Great Herb Gardening: Growing a great herb garden
Growing a great herb garden can add healthy, natural eating habits as well as a wonderful outdoor activity to your life.
Add spice to your garden’s scenery. With a myriad of colors and textures, herbs are always good ornamental company for flowers and vegetables.
Among the most care-free plants, herbs just need a little attention to keep them growing vigorously and looking their best.
Give herbs a soil customized to their needs. Condition the soil with compost and manure before planting to give a solid foundation. A nonacidic soil rich in lime grows the best herbs. You can add lime or crushed shells as well as wood ash or small doses of bonemeal to boost alkalinity. For thin or poorly drained soils, use raised beds.
Herbs for shady northern exposures with moist soil and strong indirect light include cilantro, dill, fennel, mint and parsley. Shrubby aromatic perennial herbs like sage, marjoram, oregano, rosemary, winter savory and thyme demand sunlight. Basil, chives, horseradish, tarragon, sorrel and lovage need only a few hours of sun.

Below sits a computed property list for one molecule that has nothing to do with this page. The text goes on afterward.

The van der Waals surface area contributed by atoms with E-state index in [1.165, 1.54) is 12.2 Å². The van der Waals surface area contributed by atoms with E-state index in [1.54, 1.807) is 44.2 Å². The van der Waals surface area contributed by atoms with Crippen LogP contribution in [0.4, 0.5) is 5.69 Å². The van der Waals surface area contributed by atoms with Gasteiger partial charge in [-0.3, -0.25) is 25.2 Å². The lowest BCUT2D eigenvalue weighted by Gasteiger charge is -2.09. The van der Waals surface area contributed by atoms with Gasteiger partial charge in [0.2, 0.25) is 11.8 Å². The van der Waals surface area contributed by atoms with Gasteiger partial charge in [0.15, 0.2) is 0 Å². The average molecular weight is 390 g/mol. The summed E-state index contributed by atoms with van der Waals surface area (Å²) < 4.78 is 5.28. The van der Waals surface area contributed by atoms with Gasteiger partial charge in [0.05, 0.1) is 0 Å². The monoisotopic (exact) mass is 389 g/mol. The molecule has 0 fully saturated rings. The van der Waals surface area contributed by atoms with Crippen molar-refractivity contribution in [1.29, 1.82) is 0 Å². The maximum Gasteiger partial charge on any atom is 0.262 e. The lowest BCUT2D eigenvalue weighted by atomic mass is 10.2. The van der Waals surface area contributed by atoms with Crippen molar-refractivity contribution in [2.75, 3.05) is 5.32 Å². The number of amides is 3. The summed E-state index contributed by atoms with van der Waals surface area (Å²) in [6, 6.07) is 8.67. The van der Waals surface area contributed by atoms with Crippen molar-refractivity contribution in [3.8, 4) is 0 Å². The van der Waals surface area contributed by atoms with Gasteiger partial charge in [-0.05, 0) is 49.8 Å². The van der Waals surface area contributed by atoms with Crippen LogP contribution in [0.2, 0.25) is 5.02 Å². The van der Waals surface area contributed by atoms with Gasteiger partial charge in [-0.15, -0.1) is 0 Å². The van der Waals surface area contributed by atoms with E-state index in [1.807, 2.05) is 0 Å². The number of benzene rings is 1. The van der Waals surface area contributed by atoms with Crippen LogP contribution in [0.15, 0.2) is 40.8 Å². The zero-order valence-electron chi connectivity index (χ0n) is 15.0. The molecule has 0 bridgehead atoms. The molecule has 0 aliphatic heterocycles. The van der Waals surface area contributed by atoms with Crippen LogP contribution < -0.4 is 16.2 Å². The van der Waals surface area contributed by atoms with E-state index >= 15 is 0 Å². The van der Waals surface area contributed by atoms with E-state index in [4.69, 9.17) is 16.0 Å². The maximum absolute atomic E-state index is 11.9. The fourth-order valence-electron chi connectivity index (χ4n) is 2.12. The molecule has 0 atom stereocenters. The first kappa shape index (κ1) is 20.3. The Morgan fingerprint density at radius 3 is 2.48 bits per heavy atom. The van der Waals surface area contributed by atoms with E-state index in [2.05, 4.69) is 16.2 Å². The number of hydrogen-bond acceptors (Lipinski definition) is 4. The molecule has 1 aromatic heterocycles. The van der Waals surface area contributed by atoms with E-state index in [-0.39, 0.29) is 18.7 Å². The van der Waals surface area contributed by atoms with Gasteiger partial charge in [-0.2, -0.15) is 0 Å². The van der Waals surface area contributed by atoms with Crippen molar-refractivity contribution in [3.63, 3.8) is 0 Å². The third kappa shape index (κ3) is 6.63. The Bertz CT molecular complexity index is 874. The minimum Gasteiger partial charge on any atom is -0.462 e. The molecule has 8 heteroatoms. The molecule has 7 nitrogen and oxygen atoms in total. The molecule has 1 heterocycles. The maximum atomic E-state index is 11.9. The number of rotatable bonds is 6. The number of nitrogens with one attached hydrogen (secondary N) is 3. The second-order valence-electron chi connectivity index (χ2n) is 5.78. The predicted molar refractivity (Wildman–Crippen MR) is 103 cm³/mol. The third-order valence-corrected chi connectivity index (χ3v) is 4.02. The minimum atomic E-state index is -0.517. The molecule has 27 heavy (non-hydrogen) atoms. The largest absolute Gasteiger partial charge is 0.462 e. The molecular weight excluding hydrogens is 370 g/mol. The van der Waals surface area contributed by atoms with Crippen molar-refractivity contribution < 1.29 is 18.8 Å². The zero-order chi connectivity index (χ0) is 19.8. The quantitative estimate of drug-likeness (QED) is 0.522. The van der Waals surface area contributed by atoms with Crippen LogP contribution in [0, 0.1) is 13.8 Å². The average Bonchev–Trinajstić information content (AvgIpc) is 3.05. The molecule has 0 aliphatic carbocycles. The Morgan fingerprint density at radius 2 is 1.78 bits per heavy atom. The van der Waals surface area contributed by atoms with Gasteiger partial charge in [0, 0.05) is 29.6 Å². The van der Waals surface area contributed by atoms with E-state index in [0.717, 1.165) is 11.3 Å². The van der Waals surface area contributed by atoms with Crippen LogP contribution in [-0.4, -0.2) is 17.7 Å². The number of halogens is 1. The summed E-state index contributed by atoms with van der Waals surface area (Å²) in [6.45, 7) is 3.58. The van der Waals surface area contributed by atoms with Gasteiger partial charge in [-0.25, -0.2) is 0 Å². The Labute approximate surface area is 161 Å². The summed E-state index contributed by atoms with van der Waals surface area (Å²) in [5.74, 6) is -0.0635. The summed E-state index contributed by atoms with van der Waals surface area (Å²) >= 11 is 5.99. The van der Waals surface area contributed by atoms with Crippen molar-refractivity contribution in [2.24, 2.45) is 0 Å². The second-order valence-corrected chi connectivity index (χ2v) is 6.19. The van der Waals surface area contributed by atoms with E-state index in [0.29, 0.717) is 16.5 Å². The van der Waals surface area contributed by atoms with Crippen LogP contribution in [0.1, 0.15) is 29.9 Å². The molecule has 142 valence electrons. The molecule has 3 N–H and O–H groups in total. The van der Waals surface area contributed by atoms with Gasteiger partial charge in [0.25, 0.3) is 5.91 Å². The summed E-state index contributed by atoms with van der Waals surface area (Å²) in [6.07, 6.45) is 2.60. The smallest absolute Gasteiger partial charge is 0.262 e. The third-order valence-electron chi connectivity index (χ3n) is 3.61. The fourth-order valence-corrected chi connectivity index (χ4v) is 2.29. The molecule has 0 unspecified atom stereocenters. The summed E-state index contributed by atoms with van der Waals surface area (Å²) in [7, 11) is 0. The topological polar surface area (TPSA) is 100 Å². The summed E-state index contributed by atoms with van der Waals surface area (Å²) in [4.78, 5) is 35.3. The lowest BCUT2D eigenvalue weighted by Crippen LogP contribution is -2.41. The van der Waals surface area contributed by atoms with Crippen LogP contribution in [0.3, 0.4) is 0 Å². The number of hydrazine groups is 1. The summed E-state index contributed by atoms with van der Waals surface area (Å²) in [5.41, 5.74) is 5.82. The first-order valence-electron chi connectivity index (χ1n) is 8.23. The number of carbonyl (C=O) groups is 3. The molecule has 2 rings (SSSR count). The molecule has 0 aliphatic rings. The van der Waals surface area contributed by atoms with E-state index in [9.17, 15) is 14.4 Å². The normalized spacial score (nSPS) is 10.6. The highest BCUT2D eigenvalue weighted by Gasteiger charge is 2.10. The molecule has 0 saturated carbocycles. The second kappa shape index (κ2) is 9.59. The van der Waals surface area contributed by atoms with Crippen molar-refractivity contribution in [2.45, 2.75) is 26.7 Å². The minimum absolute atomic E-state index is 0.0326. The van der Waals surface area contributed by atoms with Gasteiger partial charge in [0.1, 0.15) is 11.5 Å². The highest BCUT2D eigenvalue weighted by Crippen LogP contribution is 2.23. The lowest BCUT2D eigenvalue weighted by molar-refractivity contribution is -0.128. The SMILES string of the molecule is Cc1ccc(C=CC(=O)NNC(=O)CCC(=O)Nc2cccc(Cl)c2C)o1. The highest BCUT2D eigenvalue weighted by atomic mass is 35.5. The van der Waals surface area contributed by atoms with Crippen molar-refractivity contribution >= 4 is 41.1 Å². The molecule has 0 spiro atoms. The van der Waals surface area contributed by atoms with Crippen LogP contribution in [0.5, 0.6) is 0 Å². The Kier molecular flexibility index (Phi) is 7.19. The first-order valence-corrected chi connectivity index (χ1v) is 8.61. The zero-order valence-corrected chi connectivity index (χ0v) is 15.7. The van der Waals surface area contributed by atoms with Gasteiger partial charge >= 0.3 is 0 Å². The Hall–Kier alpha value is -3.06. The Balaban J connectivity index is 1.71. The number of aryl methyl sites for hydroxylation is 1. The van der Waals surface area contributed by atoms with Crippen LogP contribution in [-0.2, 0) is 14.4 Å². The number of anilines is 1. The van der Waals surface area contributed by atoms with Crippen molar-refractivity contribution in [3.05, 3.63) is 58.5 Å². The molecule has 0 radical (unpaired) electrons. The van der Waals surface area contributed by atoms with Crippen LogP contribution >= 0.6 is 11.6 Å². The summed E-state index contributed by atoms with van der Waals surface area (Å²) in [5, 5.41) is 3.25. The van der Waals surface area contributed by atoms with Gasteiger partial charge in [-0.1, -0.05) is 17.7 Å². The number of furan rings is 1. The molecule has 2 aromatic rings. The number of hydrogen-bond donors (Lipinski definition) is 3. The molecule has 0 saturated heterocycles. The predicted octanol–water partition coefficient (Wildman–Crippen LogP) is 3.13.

Decorative herbs mingle well in the moderately rich soil of a flower garden. Plant purple leaf basil, sages, chives, tarragon, lemon balm and mints to fill in the foreground. Invite tall, statuesque fennel and lovage to dance in the breeze alongside delphiniums, peonies, poppies and roses.
Herbs such as cilantro and sweet marjoram rely on rich, organic soil and plenty of moisture – conditions compatible with vegetable gardening. The right herb paired with vegetables can ward off pests or provide soil nutrients. Perfect partners include basil and tomatoes; summer savory and beans; garlic, leeks or onions and dill.